Sorry, bud but you're the one leaving a ton unaccounted for. Not I. At the end of the day, I never said these movies aren't a total mess where storytelling is concerned. I'm just saying the zombie thing makes the most sense. For the simple fact that if people judge Jason's movements on human terms, they have to stick to that and deal with the logic of Jason surviving what no human can. I never said the films covered this base- they left a ton of questions unanswered. But most fans are not really paying attention when the films directly contradict their wonderful "Jason can't be zombified" theory. Because, see... if he was never a man to begin with, if everyone was fine with the myth theory... then who the fuck cares that he was struck by lightning the one time? He would have gotten up eventually. All the movie really did in that scene anyway was stop Tommy Jarvis from lighting the corpse on-fire. Divine Script Intervention. That's pretty meta, really. Beyond merely copying the Frankenstein formula.
Recognized. But, what I'm saying about him allegedly loving his mother enough to take revenge for her death but not enough to tell her he isn't dead still stands. Every single film says that he's killing for revenge. It's, in fact, the only single bit of information that remains consistent in every single film. So... we have a problem there.
And this is to say nothing of his mother traipsing through the woods the entire first film, as well as stalking the victims from 1958, and never once running into him. Jason: Master of Invisibility? He stays sooo close to the grounds that he knew his mother was killed, yet just HAD to wait 2-3-4-5 years to go find Alice... No.
Never denied it.
I'm too lazy to screencap it now, though I have the Paramount movies uploaded to my other computer, but: when Chris stabs him in the hand through the door and in the knee before she runs into the room where she jumps out the window after smashing it with the chair.
I would agree with you, but the next film shows his body in the same location getting up. Just getting up. And it's still Steve Miner in the director's chair. So... we have a problem.
Only on Ginny's side. I contend that the film was trying to pit both of their theories against one another. Which they did, really, just so Jason could be in film: at all. Because Paul merely said he's not anywhere. And we know he's actually somewhere. So... Ginny may say he didn't really drown ("her rage at what she thought happened") but she also says he's somewhere. And we see him killing people; we wouldn't have a film without him. So... we can only really take her theory as far as: Jason exists because he's killing people. How he came around and all the subdetails that facilitate his existence are not covered. Even within her theory. That would be remarkable vision and insight on her part into something the films themselves can't even figure out. She ain't no Nostradamus.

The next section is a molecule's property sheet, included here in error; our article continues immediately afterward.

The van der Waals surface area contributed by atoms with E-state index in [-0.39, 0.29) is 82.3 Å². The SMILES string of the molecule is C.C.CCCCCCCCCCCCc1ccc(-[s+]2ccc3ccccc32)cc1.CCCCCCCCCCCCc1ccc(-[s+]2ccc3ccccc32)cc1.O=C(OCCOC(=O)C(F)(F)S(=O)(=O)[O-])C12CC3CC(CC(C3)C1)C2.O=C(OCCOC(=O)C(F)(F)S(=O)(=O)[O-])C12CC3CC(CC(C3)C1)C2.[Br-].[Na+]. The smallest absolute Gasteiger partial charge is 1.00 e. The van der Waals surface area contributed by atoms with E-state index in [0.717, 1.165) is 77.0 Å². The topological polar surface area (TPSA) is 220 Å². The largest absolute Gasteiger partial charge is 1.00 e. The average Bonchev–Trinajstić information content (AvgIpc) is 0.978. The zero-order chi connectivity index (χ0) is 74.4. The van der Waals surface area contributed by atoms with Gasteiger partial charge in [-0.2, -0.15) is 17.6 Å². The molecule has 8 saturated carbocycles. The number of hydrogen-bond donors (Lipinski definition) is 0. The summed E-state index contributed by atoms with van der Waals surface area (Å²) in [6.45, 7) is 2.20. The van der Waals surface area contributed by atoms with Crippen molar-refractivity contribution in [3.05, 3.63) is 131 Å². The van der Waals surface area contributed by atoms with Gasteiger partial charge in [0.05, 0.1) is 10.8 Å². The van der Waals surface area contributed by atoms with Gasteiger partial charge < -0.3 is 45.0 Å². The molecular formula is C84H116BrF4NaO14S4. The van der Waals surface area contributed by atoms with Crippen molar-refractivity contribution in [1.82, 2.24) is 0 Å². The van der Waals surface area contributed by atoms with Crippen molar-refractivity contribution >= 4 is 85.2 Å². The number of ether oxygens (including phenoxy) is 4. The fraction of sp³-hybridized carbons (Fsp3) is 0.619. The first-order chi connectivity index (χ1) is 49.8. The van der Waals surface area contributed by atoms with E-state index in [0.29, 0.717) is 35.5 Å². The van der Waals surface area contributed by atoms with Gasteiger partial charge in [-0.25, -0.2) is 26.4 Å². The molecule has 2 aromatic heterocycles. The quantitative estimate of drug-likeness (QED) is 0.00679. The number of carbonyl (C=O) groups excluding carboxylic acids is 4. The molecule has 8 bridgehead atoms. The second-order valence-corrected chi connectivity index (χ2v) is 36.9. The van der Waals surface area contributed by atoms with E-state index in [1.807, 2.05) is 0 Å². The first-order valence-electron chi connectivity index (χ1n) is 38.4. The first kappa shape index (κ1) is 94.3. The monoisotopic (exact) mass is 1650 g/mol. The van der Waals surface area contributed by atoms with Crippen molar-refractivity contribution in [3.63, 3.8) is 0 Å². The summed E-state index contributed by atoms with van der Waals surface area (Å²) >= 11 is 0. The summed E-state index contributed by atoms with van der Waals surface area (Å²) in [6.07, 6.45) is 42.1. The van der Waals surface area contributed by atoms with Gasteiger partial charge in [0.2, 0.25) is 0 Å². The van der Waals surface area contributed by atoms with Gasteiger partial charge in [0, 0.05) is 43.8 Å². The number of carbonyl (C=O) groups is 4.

Don't do that.
One of the Killer Klowns has peach-white human skin. That's because the glove slipped. You've got to ignore that. That's not relevant. Impacts the movie not.
These debates never get old. Actually.....nevermind
I always just keep in mind the fact none of these movies were made with the intention of another one succeeding it. They were just so successful at the box office, on a shoe string budget, by the time the opening weekend was over, someone at Paramont was on the phone lining up the next installment.....which would hit theaters one year later (that fact right there should tell you how much thought was put into the actual story of Jason). So yeah, I don't waste any time trying to connect the dots and coming to any conclusion, because from my perspective, there is no conclusion. Each Friday has it's qualities to enjoy, some more than others, including each individual Jason. I for one, love every friggin Jason I've ever laid eyes on...... including Kane from Jason goes to Hell. From Jason X? Yup, fucking badass. Freddy vs Jason? You know it...... and even though I voted Mears by default, I dig the remake.
The remake is shit. Pure molten shit.
Nostalgia goggles? The whole genre works on nostalgia goggles. The history of the entire damn genre is in its past. It's an easy to make and equally easy to challenge argument. You can't deny the genre used to exhibit an artistry that is now totally dead in favor of digital-era slickness in a millennium where the genre became a Hollywood by-product and subjected to homogenization and processes like market research and how films are financed and how directors are even attached to projects. It's a fucking long-ass cry from the low-budget days when directors took influence from greater sources than their VHS/DVD collections and the hot shot tricks they learned in film schools... Of course, the Friday the 13th films are only in their rarest moments a barometer for the fact that horror used to be an artform (now it's pure business and cold calculation). But... hey-ho.
That's pretty much it.